Semiconductor lasers

  • E. Wintner
Part of the Engineering Lasers and Their Applications book series (LSAS, volume 2)


At first glance, the semiconductor laser, or more precisely the semiconductor diode laser, is a special solid state laser, but for good reasons it is usually treated as a laser family of its own. Solid-state lasers in general are formed by a laser medium which is represented by a host material (of crystalline or glassy nature) doped by suitable ions (rare earths, transition elements). Generally, those dopants have clearly defined energy levels, which are more or less perturbed, i.e. broadened, by the binding fields of the host. However, in case of the semiconductor laser the lasing transitions take place between the valence and conduction bands as a consequence of the collective interaction processes of the electrons and the lattice as a whole. Therefore, the density of energy levels is extremely high in comparison to any other laser material. The excitation, represented by mobile electrons and holes, can be transported through the crystal to the recombination area which is called the active zone.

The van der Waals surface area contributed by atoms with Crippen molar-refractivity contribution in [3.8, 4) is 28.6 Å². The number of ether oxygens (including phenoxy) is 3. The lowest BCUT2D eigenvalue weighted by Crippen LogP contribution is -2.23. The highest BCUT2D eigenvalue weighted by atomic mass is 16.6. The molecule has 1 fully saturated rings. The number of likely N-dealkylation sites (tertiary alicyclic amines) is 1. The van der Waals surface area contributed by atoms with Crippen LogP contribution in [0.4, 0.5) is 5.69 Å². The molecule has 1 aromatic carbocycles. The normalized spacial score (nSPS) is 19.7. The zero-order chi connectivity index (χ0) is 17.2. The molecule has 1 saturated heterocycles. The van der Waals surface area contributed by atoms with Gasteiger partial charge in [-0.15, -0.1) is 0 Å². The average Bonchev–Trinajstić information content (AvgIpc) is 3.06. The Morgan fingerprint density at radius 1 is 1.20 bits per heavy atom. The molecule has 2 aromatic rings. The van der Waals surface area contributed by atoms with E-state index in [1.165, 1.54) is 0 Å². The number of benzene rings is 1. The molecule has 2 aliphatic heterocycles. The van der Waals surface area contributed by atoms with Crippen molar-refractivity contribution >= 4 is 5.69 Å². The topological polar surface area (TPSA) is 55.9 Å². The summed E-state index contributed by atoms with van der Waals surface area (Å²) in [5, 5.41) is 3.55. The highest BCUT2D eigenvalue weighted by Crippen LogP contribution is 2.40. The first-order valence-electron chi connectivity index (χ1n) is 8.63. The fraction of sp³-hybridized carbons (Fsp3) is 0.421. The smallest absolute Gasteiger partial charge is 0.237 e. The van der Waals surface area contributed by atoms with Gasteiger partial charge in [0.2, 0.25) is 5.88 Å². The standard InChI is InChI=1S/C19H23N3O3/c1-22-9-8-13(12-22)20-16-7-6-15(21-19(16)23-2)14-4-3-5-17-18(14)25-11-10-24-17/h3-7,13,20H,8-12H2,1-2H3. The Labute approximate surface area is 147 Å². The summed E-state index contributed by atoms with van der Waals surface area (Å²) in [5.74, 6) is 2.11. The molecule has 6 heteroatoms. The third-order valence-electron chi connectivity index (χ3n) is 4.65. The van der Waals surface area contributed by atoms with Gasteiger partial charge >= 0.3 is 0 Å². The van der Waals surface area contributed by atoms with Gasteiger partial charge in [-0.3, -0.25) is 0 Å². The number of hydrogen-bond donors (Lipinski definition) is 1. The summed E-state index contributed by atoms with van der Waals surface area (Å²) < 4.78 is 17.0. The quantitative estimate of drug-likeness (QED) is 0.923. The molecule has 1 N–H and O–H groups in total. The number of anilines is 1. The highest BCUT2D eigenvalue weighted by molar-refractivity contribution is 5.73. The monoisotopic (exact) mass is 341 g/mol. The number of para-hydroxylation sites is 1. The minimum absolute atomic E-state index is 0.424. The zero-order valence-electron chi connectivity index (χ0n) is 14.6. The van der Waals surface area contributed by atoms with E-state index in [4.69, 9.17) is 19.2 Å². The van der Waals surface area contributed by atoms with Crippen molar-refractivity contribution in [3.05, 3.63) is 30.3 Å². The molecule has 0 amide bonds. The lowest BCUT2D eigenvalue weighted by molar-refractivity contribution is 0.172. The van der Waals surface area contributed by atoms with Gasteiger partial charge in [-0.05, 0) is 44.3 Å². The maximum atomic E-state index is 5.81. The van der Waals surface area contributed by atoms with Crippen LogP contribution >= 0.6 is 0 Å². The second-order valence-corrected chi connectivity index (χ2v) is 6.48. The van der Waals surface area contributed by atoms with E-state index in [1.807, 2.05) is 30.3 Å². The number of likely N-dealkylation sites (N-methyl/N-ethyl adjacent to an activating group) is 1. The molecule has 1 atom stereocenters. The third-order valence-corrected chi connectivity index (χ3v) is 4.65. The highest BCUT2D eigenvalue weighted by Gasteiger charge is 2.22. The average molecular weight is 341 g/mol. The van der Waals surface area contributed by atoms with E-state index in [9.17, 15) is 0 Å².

Diode Laser Active Layer Semiconductor Laser Bragg Wavelength Master Oscillator Power Amplifier 
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© Springer Science+Business Media Dordrecht 1998

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  • E. Wintner

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